Sunday, April 16, 2017


Christianity as a faith is determined, differentiated, and declared by the empty tomb. The tomb borrowed from Joseph of Arimathea, on the day of Jesus crucifixion.

Jesus didn't own much beyond His robe and gown ... if you ignore the fact that the whole earth and, everything in it, belonged to Him ... so His followers had to borrow a tomb in which to lay Him.

One might suppose that they knew He wouldn't be gone for long, but were that the case, I doubt they'd have prepared Him for burial in accordance to Jewish traditions. Spices, burial cloths etc.

Interestingly, the person who brought the spices with which to wrap Him, was Nicodemus, the Pharisee to whom Jesus said "You must be born again" ... in the first recorded use of that term.

We're all familiar with the story of what happened on "the first day of the week...". After just a couple of encounters, word got to the followers that Jesus was, indeed, no longer in the tomb. And, after a few hiccups along the way, things got back on track for Jesus' continuation of the building of His church.

There have been a number of things offered, as proof that Jesus really did rise from the dead. First, of course, is that the Bible says so. And that really ought to be enough. But there are folks who tend to want to explain away what Scripture says, by saying it really means something else. Well, I don't buy that.

One evidence is the persistence of the church to this very day. That in itself is pretty strong evidence that something supernatural has been going on. There's no reason why a supernatural resurrection wasn't part of that. Add to that the persistence of Scripture, coupled with the miraculous way it all came together, and we just know that clever men could never accomplish something like that.

I've also heard that contemporary historical accounts also tell of the prophet who came back from the grave.

There's also the fact that most of His Apostles died an early death at the hands of the enemy. One does not do that for even the biggest of lies. So we know the Apostles were convinced of the truth of the resurrection. But, to me, the greatest proof of all is contained in Scripture itself, and not just what it says about the resurrection.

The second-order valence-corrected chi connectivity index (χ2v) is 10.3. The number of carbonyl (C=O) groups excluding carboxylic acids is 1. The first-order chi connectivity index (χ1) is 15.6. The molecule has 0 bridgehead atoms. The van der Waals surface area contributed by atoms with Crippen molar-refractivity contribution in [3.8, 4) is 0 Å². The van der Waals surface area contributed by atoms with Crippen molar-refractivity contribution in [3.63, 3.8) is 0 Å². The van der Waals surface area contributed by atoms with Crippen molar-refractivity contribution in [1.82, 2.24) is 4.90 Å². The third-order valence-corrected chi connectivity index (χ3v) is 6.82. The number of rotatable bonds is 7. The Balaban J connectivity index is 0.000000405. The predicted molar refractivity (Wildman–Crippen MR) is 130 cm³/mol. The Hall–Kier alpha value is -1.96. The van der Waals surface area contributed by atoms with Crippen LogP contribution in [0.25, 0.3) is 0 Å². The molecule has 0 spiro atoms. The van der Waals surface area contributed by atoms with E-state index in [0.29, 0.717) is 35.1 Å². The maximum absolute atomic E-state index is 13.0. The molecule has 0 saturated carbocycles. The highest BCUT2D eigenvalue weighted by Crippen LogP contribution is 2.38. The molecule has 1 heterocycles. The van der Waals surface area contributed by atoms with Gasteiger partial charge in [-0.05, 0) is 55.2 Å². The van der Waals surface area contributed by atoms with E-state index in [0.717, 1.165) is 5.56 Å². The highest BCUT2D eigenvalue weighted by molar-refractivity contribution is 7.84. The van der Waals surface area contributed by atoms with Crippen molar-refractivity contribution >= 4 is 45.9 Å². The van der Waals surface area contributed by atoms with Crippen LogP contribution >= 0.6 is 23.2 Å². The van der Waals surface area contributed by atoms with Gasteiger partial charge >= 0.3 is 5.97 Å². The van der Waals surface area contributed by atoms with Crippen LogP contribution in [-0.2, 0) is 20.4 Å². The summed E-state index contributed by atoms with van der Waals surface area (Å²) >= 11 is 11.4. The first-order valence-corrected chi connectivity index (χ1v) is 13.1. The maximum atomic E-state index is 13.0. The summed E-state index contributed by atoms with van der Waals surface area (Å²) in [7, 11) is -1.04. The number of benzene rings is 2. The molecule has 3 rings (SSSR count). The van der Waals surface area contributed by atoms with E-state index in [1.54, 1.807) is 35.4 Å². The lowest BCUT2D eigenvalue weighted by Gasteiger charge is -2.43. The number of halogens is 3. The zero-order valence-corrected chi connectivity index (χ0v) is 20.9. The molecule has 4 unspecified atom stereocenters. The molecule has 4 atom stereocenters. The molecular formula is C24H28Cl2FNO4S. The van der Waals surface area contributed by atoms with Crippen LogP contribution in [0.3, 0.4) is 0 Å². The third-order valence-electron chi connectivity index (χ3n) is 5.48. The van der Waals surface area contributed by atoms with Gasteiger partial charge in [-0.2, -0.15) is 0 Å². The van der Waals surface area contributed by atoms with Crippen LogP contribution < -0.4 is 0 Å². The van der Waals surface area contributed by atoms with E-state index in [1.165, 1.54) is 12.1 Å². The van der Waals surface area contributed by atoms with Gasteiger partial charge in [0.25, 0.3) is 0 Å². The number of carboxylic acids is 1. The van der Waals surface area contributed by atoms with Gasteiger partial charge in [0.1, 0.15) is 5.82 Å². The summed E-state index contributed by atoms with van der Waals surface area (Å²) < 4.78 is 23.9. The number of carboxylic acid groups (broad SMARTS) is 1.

Matthew's Gospel, 28th chapter, beginning at verse 11, reports "While the women were on their way, some of the guards went into the city and reported to the chief priests everything that had happened. When the chief priests had met with the elders and devised a plan, the gave the soldiers a large sum of money, telling them "You are to say His disciples came during the night and stole Him away, while we were asleep."

I am convinced that you do not bribe someone to tell the truth. This leads me to believe the elders and chief priests we convinced, as were the guards, that Jesus had been resurrected.


It's been said that, when the devil tries to intervene, he invariably shoots himself in the foot. For instance, the sign Pilate painted, stating "The King of the Jews", and which hung over Jesus' head, told the thief on the cross that Jesus was a King. I don't think Pilate intended that, when he painted the sign, and even refused to change it when one of his soldiers challenged what he wrote.

Then, of course, there's Joseph, and what eventually came from his brothers' jealousy and hatred.

Of course, the ultimate example is the Crucifixion itself. What the devil surely meant for evil, God intended for our good!

Maybe that's what happened with a certain lie concocted by the elders, chief priests and a few guards on a certain Sunday. They proved that which they would not admit, even to themselves.

For me, that's the checkered flag at the finish line. The "amen" after the prayer. The gavel at the close of the court case.

Case closed.


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